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December 5, 2022

Do Year-End Tax Planning for Your Business

By Mary Hubbell
Many small businesses and self-employed business owners make the
mistake of not thinking about taxes until it’s too late.
Many small businesses and self-employed business owners make the mistake of not thinking about taxes until it’s too late. Most tax moves must be made before year-end. Here are a few tax-cutting ideas that will help reduce your 2006 business taxes.

n Purchase business assets. If your business will soon require additional computers, furnishings, or even transportation equipment, make those purchases before the end of the year and take maximum advantage of the Section 179 expensing election.

n Plan for retirement. If you don’t have a retirement plan, consider setting one up before the end of the year, even if you don’t have to actually fund the plan until 2007. In fact, there are federal tax credits for some of the costs of setting up a new retirement plan. And don’t overlook a Simplified Employee Pension (SEP) plan, which does not have to be either established or funded until 2007.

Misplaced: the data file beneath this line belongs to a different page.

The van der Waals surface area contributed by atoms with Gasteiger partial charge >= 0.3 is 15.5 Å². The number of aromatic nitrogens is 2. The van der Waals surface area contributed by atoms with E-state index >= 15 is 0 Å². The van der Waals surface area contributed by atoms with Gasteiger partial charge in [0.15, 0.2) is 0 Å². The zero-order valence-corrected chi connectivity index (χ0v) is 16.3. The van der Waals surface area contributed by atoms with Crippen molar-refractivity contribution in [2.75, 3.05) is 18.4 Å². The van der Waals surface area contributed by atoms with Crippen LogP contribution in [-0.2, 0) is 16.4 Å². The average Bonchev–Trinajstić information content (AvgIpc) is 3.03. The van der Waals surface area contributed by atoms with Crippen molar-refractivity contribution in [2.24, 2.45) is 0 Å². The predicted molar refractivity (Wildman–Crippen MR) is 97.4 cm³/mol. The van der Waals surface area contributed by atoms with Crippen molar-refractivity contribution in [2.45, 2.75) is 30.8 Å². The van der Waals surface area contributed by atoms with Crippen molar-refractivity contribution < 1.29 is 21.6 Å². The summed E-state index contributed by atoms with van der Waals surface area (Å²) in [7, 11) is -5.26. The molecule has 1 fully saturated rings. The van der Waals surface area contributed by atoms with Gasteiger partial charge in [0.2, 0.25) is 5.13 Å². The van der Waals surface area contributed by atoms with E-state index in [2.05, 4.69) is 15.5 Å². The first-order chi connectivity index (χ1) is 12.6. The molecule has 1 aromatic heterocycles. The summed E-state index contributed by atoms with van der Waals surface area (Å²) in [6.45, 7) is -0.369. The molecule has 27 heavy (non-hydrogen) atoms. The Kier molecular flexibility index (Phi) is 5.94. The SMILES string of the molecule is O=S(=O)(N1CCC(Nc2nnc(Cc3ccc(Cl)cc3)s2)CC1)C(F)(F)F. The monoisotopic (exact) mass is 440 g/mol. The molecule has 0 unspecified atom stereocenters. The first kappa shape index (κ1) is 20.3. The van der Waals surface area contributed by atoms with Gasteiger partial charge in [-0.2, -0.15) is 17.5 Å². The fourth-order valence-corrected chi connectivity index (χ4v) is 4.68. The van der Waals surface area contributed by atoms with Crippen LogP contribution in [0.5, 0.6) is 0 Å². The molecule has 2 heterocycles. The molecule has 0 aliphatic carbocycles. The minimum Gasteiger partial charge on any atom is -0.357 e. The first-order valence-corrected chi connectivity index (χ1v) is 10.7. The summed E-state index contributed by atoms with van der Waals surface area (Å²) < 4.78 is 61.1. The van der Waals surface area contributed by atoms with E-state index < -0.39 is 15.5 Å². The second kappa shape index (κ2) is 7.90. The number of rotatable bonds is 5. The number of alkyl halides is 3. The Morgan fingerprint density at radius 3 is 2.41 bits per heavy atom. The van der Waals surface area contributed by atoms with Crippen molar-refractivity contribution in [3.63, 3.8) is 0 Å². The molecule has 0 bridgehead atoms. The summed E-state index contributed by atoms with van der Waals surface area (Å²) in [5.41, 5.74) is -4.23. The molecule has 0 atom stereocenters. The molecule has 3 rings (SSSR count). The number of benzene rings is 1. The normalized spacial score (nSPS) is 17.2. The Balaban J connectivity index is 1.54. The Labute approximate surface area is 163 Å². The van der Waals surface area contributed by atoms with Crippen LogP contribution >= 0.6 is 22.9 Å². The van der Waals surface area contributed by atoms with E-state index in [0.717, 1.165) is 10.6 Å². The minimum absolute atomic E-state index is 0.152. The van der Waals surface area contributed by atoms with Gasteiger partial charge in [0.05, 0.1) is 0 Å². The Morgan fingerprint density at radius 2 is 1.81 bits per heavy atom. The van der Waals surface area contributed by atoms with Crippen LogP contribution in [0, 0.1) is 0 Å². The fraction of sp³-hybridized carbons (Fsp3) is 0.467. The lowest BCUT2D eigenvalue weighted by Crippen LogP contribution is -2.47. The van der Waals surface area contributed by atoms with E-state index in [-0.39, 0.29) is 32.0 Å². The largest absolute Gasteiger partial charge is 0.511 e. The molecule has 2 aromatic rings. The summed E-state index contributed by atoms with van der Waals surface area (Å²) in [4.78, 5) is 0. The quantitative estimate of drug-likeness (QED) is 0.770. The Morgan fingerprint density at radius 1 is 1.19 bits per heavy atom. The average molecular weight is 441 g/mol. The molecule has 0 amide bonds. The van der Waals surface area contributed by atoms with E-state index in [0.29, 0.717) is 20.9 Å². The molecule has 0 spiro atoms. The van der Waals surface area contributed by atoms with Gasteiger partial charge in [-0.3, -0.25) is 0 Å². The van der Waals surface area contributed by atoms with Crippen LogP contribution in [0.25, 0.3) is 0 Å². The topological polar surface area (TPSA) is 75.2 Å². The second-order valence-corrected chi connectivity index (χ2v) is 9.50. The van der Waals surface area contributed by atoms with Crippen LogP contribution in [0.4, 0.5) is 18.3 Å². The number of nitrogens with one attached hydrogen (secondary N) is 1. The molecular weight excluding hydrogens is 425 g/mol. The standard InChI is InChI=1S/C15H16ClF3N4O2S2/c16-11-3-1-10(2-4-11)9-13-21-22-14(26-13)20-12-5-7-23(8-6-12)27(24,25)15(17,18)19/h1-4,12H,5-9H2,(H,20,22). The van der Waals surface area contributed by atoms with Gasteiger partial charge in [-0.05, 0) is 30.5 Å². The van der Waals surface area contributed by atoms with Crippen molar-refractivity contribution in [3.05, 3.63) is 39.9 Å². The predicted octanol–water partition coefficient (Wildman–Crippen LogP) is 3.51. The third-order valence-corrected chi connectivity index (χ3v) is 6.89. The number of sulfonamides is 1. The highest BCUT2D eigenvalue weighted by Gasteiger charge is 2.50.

n Use your credit card. Even a cash-basis business can deduct expenses purchased with a credit card on the date of the charge, not necessarily when the credit card payment is made. So if you find that you need business supplies or equipment before the end of the year and you’re short of cash, consider using your credit card and deduct the expense this year.

n Defer income and accelerate deductions. For cash-basis taxpayers, consider sending out your invoices late in December so the payment isn’t received until the following year, thereby deferring current taxes. Also, stock up and pay for office supplies and other needed office items before year-end, including paying any outstanding bills or prepaying certain business expenses.

The very best way to maximize your business deductions is to meet with your tax professional while there is still time to take action.

Staff Report
A staff member edited this provided article.

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